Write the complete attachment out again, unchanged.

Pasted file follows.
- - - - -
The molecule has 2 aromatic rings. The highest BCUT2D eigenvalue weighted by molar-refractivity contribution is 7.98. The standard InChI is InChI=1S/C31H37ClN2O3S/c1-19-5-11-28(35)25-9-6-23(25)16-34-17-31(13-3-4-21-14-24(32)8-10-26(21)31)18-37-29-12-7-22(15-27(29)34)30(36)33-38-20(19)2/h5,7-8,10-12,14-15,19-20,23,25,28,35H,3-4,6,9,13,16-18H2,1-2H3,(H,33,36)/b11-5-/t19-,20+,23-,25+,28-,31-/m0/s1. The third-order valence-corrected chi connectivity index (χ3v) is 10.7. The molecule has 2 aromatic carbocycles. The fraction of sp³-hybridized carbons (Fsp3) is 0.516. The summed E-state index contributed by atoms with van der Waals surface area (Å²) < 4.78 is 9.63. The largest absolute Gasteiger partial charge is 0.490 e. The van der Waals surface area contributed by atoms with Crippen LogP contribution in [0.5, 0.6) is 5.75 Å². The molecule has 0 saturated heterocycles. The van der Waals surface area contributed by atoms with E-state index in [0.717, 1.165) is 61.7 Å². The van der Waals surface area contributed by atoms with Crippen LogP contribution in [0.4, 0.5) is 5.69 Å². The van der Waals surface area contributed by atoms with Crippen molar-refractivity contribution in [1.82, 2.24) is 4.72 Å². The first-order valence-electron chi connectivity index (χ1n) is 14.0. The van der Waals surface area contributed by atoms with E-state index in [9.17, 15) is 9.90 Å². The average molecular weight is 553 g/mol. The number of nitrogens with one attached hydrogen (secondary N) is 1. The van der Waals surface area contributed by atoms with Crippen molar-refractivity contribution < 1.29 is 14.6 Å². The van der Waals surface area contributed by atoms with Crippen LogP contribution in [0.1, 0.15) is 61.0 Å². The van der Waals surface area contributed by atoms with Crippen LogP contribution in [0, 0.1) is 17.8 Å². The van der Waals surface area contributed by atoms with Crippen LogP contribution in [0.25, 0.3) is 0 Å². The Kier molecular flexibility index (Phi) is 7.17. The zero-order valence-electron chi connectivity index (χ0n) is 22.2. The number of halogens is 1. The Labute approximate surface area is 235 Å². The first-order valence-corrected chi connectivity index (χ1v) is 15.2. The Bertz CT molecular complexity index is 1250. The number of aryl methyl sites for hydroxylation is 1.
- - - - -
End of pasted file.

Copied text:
The molecule has 2 aromatic rings. The highest BCUT2D eigenvalue weighted by molar-refractivity contribution is 7.98. The standard InChI is InChI=1S/C31H37ClN2O3S/c1-19-5-11-28(35)25-9-6-23(25)16-34-17-31(13-3-4-21-14-24(32)8-10-26(21)31)18-37-29-12-7-22(15-27(29)34)30(36)33-38-20(19)2/h5,7-8,10-12,14-15,19-20,23,25,28,35H,3-4,6,9,13,16-18H2,1-2H3,(H,33,36)/b11-5-/t19-,20+,23-,25+,28-,31-/m0/s1. The third-order valence-corrected chi connectivity index (χ3v) is 10.7. The molecule has 2 aromatic carbocycles. The fraction of sp³-hybridized carbons (Fsp3) is 0.516. The summed E-state index contributed by atoms with van der Waals surface area (Å²) < 4.78 is 9.63. The largest absolute Gasteiger partial charge is 0.490 e. The van der Waals surface area contributed by atoms with Crippen LogP contribution in [0.5, 0.6) is 5.75 Å². The molecule has 0 saturated heterocycles. The van der Waals surface area contributed by atoms with E-state index in [0.717, 1.165) is 61.7 Å². The van der Waals surface area contributed by atoms with Crippen LogP contribution in [0.4, 0.5) is 5.69 Å². The van der Waals surface area contributed by atoms with Crippen molar-refractivity contribution in [1.82, 2.24) is 4.72 Å². The first-order valence-electron chi connectivity index (χ1n) is 14.0. The van der Waals surface area contributed by atoms with E-state index in [9.17, 15) is 9.90 Å². The average molecular weight is 553 g/mol. The number of nitrogens with one attached hydrogen (secondary N) is 1. The van der Waals surface area contributed by atoms with Crippen molar-refractivity contribution < 1.29 is 14.6 Å². The van der Waals surface area contributed by atoms with Crippen LogP contribution in [0.1, 0.15) is 61.0 Å². The van der Waals surface area contributed by atoms with Crippen LogP contribution in [0, 0.1) is 17.8 Å². The van der Waals surface area contributed by atoms with Crippen LogP contribution in [0.25, 0.3) is 0 Å². The Kier molecular flexibility index (Phi) is 7.17. The zero-order valence-electron chi connectivity index (χ0n) is 22.2. The number of halogens is 1. The Labute approximate surface area is 235 Å². The first-order valence-corrected chi connectivity index (χ1v) is 15.2. The Bertz CT molecular complexity index is 1250. The number of aryl methyl sites for hydroxylation is 1.